Drug Design and Development

Positron emission tomography (PET) and single photon emission computed tomography (SPECT) are now being used widely used in drug design and development to characterize specific molecular abnormalities in different regions of the brain in patients with stroke, epilepsy, Alzheimer's disease, Parkinson's disease, and Huntington's disease, as well as psychiatric disorders, such as schizophrenia, depression, obsessive-compulsive disorder, attention-deficit hyperactivity disorder, and Tourette...

Mental Illness

The effect of environmental toxins on mental activity is an important direction of research in molecular imaging. The blood-brain barrier keeps harmful substances from entering the brain from the circulating blood, while transporting nutrients needed for mental functioning. Alcohol readily crosses the blood-brain barrier, affecting the acetylcholine, serotonin, GABA, N-methyl-D-aspartate (NMDA), and glutamate systems. Also affecting mental activity are herbal extracts, such as those from the...

References

The cyclotron a nuclear transformer. Radiology, 1942. P. Aebersold, J.H. Lawrence. The physiological effects of neutron rays. Ann Rev Physiol, 1942. F. Ajami. The Foreigner's Gift The Americans, The Arabs, and The Iraqis in Iraq, 2007. A. Alavi et al. First FDG PET images of brain. Semin Nucl Med, 1981. C. Anderson was awarded the Nobel Prize in Physics, 1932. Annual Review of Pharmacology and Toxicology, April 2000 H. Arendt. The Life of the Mind, Harcourt Brace Jovanovich, 1971...

Depression

The word depression can refer to a symptom or a disease. Pharmaceutical companies have been a major factor in bringing about the transformation of a symptom into a disease. Branding symptoms as diseases and unceasing advertising on television can produce enormous profits. What in the past might have been considered normal responses to stress are now described as diseases that require medication. Shyness and depression are examples. Some societies associate shyness with politeness, good manners,...

Biological Psychiatry

Better understanding of the roles of acetylcholine, dopamine, epinephrine, norepineph-rine, histamine, and serotonin in the brain brought psychiatry into the mainstream of medicine and led to the development of effective medications. Today, one third of all prescribed medicines in the United States are given to affect mental function. Drugs affecting the serotoninergic or norepinephrine systems are helpful in treating patients with depression, panic disorder, anxiety, or obsessive-compulsive...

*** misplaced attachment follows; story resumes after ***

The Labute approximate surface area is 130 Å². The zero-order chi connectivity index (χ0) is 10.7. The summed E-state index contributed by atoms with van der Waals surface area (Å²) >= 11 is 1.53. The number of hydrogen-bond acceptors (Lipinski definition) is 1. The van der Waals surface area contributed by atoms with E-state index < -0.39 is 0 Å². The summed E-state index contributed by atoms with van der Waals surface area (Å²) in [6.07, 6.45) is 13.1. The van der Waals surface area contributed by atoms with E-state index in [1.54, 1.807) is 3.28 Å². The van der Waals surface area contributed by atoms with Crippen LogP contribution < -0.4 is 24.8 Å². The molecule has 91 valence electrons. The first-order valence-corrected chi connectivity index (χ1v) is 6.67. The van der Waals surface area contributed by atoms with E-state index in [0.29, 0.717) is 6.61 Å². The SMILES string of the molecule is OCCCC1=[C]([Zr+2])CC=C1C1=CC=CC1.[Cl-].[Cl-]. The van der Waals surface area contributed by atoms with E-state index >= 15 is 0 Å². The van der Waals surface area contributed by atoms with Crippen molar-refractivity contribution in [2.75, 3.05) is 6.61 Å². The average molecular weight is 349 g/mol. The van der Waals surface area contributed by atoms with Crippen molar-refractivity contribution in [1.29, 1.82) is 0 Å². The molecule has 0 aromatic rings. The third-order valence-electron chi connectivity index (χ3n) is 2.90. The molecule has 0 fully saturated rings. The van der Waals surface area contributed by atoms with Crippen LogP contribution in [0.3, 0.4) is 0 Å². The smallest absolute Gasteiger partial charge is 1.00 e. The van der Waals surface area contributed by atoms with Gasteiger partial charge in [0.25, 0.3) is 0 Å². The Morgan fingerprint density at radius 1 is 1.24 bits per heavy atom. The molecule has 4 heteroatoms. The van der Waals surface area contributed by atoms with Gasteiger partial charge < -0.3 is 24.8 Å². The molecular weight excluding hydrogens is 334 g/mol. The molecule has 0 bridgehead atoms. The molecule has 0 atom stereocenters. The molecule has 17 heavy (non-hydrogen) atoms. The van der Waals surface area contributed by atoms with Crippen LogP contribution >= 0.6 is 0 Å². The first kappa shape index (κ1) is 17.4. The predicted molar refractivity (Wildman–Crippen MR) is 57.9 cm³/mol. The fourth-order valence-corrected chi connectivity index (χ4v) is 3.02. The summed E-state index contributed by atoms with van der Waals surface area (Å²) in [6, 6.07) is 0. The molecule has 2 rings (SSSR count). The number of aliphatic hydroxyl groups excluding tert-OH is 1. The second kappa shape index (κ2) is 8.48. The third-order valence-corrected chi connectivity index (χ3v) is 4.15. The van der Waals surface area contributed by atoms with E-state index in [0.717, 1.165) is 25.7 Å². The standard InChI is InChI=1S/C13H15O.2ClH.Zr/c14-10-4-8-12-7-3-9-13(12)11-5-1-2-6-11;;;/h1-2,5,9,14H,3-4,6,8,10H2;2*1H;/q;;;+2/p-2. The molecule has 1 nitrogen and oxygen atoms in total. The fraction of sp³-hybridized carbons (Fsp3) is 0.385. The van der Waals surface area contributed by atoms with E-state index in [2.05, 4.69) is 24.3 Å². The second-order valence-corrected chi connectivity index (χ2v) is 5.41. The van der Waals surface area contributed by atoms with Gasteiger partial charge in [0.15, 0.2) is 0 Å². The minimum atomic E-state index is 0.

Alzheimers Disease AD

A typical patient, a 75-year-old retired professor living in a senior living center, began to have difficulty finding his room when returned from meals. He kept asking What's my room number Later, he couldn't remember names, or what people had said to him 2 minutes before. He began to forget mealtimes, became less active and at times seemed agitated and depressed. He lost all self-esteem and confidence. Despite his increasing memory loss, he maintained a good spirit, but eventually began to...

The Violent Brain

Molecular processes in the brain are related to violent behavior. These can be measured in the same way that we take a person's, blood pressure to detect hypertension, or measure blood sugar to detect diabetes. Excessive aggressiveness may someday be treated the way infectious diseases, diabetes, cancer or heart disease are treated. For years, sex offenders have been treated with drugs that increase serotonin levels in the brain, or with drugs that decrease testosterone levels. At least 95 of...

Neuroreceptors

In 1973, Solomon Snyder and Candace Pert proved the existence of opiate receptors in the brain. Snyder had been a postgraduate student of Nobel Prize winner Julius Axelrod, at the National Institute of Mental Health in Bethesda, MD. Axelrod's research was concerned with the chemical events that occurred in the synaptic cleft that connects all neurons. At Hopkins, Snyder and colleagues used radiolabeled naloxone, a drug that inhibits the pain-killing effects of morphine, to delineate the...

Islam

Islam advanced while the West declined during the Middle Ages. By 1928, Constantinople had a population of 2 million, which was twice that of London, three times that of Paris, and eight times that of Rome. The Sunni and Shi'a sects divided Islam in the same way that Catholics and Protestants divided Christianity. A third sect, Wahhabism, was founded by Mohammed ibn-Abad-el-Wahab in what is now Saudi Arabia. The Sunni were the orthodox the Shi'a were the heretics and the Wahhabites were the...

The Sleeping Brain

In 1953, Eugene Aserinsky and Nathaniel Kleitman at the University of Chicago are the founders of modern research on sleep. Using the EEG, Aserkinsky discovered rapid eye movements (REM) that occur is associated when a person is dreaming and is associated with an increase in neuronal activity. The stages of sleep are as follows stage 1, light sleep stage 2, an intermediate stage between REM and deep sleep and stages 3 and 4, deep sleep, when electrical activity is very slow. During sleep, FDG...

Genetic Engineering

Genetic engineering is the manipulation of an organism's DNA. In 1976, with venture capitalist Robert Swanson, Herbert Boyer founded a company called Genentech to use recombinant DNA technology to produce medicines. In 1978, the company successfully inserted the human insulin gene into E. coli bacteria and then grew them to produce commercial amounts of insulin. Subsequently, the company produced Rituxan for the treatment of patients with low-grade or follicular B-cell non-Hodgkin's lymphoma,...

Conclusion

In former days, when men sailed only by observation of the stars, they could cast along the shores of the old continent or cross a few Mediterranean seas but before the ocean could be traversed and the new world discovered, the use of the mariner's needle as a more faithful and certain guide, had to be found out Francis Bacon (1561-1626). The basic premise of this book is that we can create a molecular theory of mental illness, analogous to the germ theory of disease. Molecular imaging makes it...